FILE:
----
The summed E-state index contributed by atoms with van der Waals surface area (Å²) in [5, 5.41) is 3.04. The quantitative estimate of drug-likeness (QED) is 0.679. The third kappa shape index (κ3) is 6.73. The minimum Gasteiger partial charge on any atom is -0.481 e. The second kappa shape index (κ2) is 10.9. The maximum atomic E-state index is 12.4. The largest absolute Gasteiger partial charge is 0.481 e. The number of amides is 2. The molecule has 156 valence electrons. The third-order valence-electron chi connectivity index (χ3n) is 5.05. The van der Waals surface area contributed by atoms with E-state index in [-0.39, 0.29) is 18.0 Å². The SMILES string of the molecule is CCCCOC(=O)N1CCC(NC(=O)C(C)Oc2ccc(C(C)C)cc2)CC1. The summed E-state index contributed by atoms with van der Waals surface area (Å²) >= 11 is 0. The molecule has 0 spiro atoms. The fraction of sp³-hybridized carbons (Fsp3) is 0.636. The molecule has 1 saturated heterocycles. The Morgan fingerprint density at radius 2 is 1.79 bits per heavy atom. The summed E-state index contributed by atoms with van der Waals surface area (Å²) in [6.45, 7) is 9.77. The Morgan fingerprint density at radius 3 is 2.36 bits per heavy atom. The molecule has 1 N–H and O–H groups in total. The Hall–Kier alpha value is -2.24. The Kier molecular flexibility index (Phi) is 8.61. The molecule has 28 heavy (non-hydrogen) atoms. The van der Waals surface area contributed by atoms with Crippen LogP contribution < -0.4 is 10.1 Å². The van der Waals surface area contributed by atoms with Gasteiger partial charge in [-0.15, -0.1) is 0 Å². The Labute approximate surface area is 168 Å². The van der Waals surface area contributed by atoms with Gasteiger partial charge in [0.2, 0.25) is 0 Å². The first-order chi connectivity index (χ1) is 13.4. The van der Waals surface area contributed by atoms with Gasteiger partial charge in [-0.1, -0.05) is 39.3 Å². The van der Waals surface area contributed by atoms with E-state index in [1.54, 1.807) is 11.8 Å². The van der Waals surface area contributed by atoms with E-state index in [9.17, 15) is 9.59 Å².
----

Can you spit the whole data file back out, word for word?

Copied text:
The summed E-state index contributed by atoms with van der Waals surface area (Å²) in [5, 5.41) is 3.04. The quantitative estimate of drug-likeness (QED) is 0.679. The third kappa shape index (κ3) is 6.73. The minimum Gasteiger partial charge on any atom is -0.481 e. The second kappa shape index (κ2) is 10.9. The maximum atomic E-state index is 12.4. The largest absolute Gasteiger partial charge is 0.481 e. The number of amides is 2. The molecule has 156 valence electrons. The third-order valence-electron chi connectivity index (χ3n) is 5.05. The van der Waals surface area contributed by atoms with E-state index in [-0.39, 0.29) is 18.0 Å². The SMILES string of the molecule is CCCCOC(=O)N1CCC(NC(=O)C(C)Oc2ccc(C(C)C)cc2)CC1. The summed E-state index contributed by atoms with van der Waals surface area (Å²) >= 11 is 0. The molecule has 0 spiro atoms. The fraction of sp³-hybridized carbons (Fsp3) is 0.636. The molecule has 1 saturated heterocycles. The Morgan fingerprint density at radius 2 is 1.79 bits per heavy atom. The summed E-state index contributed by atoms with van der Waals surface area (Å²) in [6.45, 7) is 9.77. The Morgan fingerprint density at radius 3 is 2.36 bits per heavy atom. The molecule has 1 N–H and O–H groups in total. The Hall–Kier alpha value is -2.24. The Kier molecular flexibility index (Phi) is 8.61. The molecule has 28 heavy (non-hydrogen) atoms. The van der Waals surface area contributed by atoms with Crippen LogP contribution < -0.4 is 10.1 Å². The van der Waals surface area contributed by atoms with Gasteiger partial charge in [-0.15, -0.1) is 0 Å². The Labute approximate surface area is 168 Å². The van der Waals surface area contributed by atoms with Gasteiger partial charge in [0.2, 0.25) is 0 Å². The first-order chi connectivity index (χ1) is 13.4. The van der Waals surface area contributed by atoms with Gasteiger partial charge in [-0.1, -0.05) is 39.3 Å². The van der Waals surface area contributed by atoms with E-state index in [1.54, 1.807) is 11.8 Å². The van der Waals surface area contributed by atoms with E-state index in [9.17, 15) is 9.59 Å².